The Federal Communications Commission Thursday established rules for the first-ever test of a nationwide "Presidential Alert" system.
The system, which is designed to allow the White House to send a national alert across the country in case of a major national emergency, was first tested regionally in Alaska last year. The coming test will be the first test to actually go nationwide, FCC spokesman Robert Kenny said.
"The test will assist the FCC, in coordination with the Department of Homeland Security's Federal Emergency Management Agency and the National Weather Service, with assessing the current system and better determining what improvements need to be made to further strengthen the Nation's EAS, particularly as broadband technologies continue to emerge," according to a FCC statement.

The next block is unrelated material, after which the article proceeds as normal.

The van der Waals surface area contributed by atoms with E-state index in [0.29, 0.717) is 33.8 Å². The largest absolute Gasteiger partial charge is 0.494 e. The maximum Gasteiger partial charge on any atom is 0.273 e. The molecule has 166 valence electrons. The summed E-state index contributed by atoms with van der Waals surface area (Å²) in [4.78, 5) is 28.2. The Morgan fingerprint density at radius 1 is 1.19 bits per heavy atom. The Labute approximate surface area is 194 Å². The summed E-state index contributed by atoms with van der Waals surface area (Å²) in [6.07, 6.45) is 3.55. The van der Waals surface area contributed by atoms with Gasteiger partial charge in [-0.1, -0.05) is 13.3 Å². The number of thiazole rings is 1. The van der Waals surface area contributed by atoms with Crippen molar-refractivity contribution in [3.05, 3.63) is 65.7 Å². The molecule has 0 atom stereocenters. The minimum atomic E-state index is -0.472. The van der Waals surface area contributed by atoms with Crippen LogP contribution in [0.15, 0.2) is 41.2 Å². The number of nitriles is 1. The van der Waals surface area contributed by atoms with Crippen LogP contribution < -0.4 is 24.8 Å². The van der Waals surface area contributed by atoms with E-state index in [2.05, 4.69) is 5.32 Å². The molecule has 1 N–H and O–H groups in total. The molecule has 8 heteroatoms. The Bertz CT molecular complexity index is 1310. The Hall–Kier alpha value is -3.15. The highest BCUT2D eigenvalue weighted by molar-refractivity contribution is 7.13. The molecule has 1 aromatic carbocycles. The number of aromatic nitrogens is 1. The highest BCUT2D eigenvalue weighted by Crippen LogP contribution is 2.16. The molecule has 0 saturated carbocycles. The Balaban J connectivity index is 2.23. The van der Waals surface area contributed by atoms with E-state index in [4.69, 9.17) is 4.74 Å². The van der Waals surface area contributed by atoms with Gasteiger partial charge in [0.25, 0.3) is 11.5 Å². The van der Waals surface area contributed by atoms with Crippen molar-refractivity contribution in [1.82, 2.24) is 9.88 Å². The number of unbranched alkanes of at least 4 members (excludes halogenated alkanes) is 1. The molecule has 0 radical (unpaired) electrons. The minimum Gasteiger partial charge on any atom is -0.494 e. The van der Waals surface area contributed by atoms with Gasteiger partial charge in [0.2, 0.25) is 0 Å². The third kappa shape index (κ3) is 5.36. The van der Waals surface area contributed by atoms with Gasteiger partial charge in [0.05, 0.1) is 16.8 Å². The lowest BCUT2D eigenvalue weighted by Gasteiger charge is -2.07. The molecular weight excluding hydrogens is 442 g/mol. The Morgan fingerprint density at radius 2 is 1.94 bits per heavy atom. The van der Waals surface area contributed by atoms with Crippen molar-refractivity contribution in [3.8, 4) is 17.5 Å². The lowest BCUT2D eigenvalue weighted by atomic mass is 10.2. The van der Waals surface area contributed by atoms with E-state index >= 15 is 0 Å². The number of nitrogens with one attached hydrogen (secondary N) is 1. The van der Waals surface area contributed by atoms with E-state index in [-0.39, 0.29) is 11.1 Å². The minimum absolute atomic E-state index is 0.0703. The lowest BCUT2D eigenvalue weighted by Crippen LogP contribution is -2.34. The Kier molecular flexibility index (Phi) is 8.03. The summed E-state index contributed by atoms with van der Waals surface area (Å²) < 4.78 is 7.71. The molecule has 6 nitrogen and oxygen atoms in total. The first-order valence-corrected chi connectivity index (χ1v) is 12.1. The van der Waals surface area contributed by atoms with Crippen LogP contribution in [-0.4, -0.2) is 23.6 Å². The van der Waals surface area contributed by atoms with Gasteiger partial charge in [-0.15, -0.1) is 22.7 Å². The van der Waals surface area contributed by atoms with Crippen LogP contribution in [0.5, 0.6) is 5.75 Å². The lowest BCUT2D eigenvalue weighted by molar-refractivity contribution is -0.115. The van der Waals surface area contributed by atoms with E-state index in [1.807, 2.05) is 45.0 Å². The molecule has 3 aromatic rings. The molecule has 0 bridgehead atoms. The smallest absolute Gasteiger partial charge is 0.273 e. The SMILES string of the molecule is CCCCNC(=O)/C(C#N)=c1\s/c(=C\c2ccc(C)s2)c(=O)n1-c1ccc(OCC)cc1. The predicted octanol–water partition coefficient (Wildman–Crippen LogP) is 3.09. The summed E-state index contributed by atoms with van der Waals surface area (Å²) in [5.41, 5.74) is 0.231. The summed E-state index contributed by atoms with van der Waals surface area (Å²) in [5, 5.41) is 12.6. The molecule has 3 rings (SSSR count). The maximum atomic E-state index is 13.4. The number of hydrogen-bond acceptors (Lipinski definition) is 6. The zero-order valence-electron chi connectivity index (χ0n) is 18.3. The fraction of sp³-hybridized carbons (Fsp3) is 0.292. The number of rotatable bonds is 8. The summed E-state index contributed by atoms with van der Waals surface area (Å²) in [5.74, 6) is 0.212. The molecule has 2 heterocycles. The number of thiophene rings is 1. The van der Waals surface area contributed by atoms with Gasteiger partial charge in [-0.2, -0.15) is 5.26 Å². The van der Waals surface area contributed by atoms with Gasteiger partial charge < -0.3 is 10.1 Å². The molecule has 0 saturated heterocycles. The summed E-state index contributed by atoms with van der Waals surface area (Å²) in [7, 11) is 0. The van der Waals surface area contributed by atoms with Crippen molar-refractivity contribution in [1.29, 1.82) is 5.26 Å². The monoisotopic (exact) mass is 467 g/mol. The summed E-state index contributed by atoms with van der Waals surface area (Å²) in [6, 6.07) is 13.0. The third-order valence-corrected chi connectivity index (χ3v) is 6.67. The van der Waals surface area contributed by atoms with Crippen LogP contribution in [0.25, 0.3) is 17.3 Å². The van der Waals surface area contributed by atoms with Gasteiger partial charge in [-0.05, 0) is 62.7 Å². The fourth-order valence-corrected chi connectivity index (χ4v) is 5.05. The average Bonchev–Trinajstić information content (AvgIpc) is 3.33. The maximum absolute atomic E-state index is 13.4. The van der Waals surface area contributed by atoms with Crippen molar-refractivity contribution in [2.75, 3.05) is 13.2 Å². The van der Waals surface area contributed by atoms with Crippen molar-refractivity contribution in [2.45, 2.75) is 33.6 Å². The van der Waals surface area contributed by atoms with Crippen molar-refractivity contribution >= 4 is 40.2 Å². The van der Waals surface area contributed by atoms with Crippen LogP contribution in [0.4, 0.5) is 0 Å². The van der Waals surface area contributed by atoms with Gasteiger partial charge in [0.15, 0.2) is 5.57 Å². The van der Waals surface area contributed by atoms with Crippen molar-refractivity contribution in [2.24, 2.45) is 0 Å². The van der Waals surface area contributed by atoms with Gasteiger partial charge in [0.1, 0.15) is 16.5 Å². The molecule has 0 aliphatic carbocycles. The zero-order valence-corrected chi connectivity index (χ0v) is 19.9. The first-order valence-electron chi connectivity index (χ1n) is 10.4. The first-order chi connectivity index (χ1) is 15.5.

Thursday's actions simply get the ball rolling, Kenny said, with the test likely not taking place before the end of the year.
"It will take a lot of coordination between our agencies and broadcasters, and we will be doing a lot of public outreach so people know it's coming," Kenny said.